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1931 Stinson Tri-Motor

The idea for the Stinson Airliner originated from the mind of financier E. L. Cord, who owned the Auburn Cord Duesenberg automobile company.

Cord also owned Lycoming, the engine manufacturer, as well as Century Airlines. This Stinson Model T Airliner was built in 1931 at the Stinson Aircraft Factory in Wayne, Michigan. The fuselage is welded steel tube construction, the wings are built of wood, and the entire structure is covered with fabric.

Many early airline companies used Stinson Tri-Motors, including Eastern, Delta, American, Braniff, TWA, and United. Cheaper to fly than many of its competitors, such as the Ford Tri-Motor, and competitively priced at less than $26,000, the Stinson Tri-Motor was the hottest thing on the market.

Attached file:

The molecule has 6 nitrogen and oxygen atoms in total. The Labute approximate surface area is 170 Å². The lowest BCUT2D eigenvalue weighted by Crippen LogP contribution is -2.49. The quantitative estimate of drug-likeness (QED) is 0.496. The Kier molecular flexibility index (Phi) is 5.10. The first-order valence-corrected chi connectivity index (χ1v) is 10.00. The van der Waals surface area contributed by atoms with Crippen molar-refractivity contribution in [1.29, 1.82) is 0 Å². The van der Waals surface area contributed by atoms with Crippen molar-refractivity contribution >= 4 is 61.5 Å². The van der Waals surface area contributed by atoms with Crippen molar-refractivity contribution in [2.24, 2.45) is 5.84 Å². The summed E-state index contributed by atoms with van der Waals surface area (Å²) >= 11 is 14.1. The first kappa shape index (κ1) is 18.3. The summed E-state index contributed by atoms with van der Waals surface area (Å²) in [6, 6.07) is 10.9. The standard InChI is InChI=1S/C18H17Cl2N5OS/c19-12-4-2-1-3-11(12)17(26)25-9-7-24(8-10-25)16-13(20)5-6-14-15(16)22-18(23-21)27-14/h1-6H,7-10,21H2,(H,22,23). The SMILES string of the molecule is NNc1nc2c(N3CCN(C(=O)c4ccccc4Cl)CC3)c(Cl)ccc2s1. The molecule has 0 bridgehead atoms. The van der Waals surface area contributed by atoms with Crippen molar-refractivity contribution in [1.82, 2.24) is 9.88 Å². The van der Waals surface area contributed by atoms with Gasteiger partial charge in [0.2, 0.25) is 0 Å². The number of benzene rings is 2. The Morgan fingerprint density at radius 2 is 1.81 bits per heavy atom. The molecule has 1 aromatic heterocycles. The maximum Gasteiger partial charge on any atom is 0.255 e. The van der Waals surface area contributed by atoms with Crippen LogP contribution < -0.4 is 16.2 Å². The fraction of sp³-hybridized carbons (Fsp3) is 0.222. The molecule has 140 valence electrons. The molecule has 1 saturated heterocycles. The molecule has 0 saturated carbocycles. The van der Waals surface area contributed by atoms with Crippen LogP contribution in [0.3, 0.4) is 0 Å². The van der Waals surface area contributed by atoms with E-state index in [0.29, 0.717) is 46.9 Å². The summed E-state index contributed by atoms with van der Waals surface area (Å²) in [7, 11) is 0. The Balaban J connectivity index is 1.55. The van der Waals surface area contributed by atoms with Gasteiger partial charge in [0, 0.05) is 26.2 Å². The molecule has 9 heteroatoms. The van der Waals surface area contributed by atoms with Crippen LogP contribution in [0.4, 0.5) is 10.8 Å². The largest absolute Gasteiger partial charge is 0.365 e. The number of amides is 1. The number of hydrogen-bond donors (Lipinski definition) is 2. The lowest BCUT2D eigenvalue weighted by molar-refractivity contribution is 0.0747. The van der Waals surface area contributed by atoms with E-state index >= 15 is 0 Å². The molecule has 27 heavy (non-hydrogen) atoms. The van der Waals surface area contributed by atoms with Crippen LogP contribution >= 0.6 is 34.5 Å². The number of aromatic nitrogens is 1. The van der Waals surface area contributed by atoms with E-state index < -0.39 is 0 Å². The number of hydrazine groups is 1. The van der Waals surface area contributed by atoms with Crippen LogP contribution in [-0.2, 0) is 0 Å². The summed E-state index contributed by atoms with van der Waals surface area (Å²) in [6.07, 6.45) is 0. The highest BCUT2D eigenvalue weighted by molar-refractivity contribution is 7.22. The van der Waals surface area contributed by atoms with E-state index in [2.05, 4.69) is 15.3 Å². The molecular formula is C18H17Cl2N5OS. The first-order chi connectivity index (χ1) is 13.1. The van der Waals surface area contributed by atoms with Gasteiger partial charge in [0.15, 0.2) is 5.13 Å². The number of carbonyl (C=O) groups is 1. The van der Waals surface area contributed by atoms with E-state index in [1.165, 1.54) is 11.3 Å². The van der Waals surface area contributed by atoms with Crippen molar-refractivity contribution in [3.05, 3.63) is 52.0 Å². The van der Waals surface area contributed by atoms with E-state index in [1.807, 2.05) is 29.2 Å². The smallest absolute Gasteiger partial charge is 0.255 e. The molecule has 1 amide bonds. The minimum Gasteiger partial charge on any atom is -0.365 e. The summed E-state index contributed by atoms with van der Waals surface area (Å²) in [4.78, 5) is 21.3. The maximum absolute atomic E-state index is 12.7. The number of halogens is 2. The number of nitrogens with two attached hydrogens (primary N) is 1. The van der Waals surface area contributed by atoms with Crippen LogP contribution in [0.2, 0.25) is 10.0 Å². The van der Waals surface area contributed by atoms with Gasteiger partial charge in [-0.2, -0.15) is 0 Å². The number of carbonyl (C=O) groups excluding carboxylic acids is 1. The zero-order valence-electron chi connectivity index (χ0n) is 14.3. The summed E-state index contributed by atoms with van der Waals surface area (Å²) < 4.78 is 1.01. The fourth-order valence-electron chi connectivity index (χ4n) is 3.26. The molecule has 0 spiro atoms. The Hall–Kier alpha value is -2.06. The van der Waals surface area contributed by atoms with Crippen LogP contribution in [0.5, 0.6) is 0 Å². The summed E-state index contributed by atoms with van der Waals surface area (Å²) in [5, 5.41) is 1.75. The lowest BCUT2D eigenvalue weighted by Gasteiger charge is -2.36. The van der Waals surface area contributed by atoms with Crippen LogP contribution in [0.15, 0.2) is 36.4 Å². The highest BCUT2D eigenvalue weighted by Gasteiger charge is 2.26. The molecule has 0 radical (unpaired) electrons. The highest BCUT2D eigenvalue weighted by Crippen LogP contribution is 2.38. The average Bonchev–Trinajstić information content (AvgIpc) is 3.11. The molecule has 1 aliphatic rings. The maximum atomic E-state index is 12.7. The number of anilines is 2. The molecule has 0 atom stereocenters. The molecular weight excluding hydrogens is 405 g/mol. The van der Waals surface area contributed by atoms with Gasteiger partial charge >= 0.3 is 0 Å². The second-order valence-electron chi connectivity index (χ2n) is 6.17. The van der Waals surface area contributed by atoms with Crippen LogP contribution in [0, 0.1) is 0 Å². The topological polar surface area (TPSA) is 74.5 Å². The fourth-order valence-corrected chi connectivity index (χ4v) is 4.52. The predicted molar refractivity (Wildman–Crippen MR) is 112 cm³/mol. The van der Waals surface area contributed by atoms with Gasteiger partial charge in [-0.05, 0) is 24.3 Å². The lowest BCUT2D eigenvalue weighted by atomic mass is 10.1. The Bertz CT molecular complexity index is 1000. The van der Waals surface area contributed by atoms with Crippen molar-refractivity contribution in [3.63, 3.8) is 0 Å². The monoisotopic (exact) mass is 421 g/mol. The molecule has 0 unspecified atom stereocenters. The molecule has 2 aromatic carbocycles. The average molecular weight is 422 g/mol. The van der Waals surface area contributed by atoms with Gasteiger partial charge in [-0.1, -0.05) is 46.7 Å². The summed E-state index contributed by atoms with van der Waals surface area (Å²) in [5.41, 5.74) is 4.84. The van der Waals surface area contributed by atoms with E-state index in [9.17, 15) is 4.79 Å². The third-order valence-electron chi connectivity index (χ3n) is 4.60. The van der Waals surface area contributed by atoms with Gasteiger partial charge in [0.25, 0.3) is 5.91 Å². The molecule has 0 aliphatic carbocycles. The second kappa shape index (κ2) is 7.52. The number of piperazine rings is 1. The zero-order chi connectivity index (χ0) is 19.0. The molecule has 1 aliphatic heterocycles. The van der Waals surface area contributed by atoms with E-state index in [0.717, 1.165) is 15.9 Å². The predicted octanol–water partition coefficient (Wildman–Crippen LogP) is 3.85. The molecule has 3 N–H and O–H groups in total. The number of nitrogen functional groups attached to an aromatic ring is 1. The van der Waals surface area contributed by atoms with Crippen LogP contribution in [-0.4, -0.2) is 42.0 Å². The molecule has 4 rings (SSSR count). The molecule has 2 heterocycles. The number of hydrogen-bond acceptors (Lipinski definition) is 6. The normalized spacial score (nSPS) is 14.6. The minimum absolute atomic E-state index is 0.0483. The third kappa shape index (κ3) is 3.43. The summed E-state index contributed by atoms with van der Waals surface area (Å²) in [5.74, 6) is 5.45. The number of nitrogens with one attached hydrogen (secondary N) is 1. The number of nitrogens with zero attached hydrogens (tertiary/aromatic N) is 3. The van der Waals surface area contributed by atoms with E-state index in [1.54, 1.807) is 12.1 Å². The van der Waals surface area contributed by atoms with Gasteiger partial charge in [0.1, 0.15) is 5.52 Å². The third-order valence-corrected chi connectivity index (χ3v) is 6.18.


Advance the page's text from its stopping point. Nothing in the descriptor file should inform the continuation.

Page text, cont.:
Sporting hot and cold water, toilet facilities, a cabin heater, and a two-way radio, the Tri-Motor could carry a pilot, mail, baggage, and 10 passengers.

Specifications

  • Year Built — 1931
  • Wingspan — 60′
  • Cruise Speed — 110 mph
  • Top Speed — 125 mph
  • Gross Weight — 8,600 lbs
  • Engine — Three Lycoming R-680 (225 hp)

Kermit’s Comments

The only other high-wing Stinson Tri-Motor left in existence is owned by Greg Herrick, based in Minneapolis, Minnesota. When I flew this aircraft back from Oshkosh, Wisconsin, in August of 2000, it was only a short flight over to Minneapolis where we hooked up with Greg for a photo flight and got pictures of these last two rare aircraft flying together.

In 1930, a Century Airlines Stinson Tri-Motor flight from Chicago to St. Louis took 2 hours and 40 minutes and cost only $13.95! I think the food was good as well!